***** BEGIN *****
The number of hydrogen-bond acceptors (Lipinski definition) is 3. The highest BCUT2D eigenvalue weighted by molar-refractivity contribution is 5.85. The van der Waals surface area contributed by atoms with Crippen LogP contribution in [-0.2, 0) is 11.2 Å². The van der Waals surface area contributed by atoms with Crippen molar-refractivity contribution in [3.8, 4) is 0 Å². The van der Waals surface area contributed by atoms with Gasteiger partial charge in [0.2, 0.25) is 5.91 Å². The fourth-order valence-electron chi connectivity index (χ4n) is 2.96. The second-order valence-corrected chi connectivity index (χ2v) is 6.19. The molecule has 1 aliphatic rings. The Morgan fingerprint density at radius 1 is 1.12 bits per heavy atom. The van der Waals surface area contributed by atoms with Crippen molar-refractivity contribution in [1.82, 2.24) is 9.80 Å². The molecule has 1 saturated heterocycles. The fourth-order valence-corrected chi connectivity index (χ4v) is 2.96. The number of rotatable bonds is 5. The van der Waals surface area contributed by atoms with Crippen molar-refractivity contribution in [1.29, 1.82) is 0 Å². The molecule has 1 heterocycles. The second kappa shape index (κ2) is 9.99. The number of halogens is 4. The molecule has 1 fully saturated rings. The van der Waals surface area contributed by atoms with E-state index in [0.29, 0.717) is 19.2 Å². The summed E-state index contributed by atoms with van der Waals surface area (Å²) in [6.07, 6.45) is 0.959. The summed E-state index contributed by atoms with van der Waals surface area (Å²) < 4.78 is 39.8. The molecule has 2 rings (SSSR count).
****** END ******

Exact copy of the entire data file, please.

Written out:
The number of hydrogen-bond acceptors (Lipinski definition) is 3. The highest BCUT2D eigenvalue weighted by molar-refractivity contribution is 5.85. The van der Waals surface area contributed by atoms with Crippen LogP contribution in [-0.2, 0) is 11.2 Å². The van der Waals surface area contributed by atoms with Crippen molar-refractivity contribution in [3.8, 4) is 0 Å². The van der Waals surface area contributed by atoms with Gasteiger partial charge in [0.2, 0.25) is 5.91 Å². The fourth-order valence-electron chi connectivity index (χ4n) is 2.96. The second-order valence-corrected chi connectivity index (χ2v) is 6.19. The molecule has 1 aliphatic rings. The Morgan fingerprint density at radius 1 is 1.12 bits per heavy atom. The van der Waals surface area contributed by atoms with Crippen molar-refractivity contribution in [1.82, 2.24) is 9.80 Å². The molecule has 1 saturated heterocycles. The fourth-order valence-corrected chi connectivity index (χ4v) is 2.96. The number of rotatable bonds is 5. The van der Waals surface area contributed by atoms with Crippen molar-refractivity contribution in [1.29, 1.82) is 0 Å². The molecule has 1 heterocycles. The second kappa shape index (κ2) is 9.99. The number of halogens is 4. The molecule has 1 fully saturated rings. The van der Waals surface area contributed by atoms with E-state index in [0.29, 0.717) is 19.2 Å². The summed E-state index contributed by atoms with van der Waals surface area (Å²) in [6.07, 6.45) is 0.959. The summed E-state index contributed by atoms with van der Waals surface area (Å²) < 4.78 is 39.8. The molecule has 2 rings (SSSR count).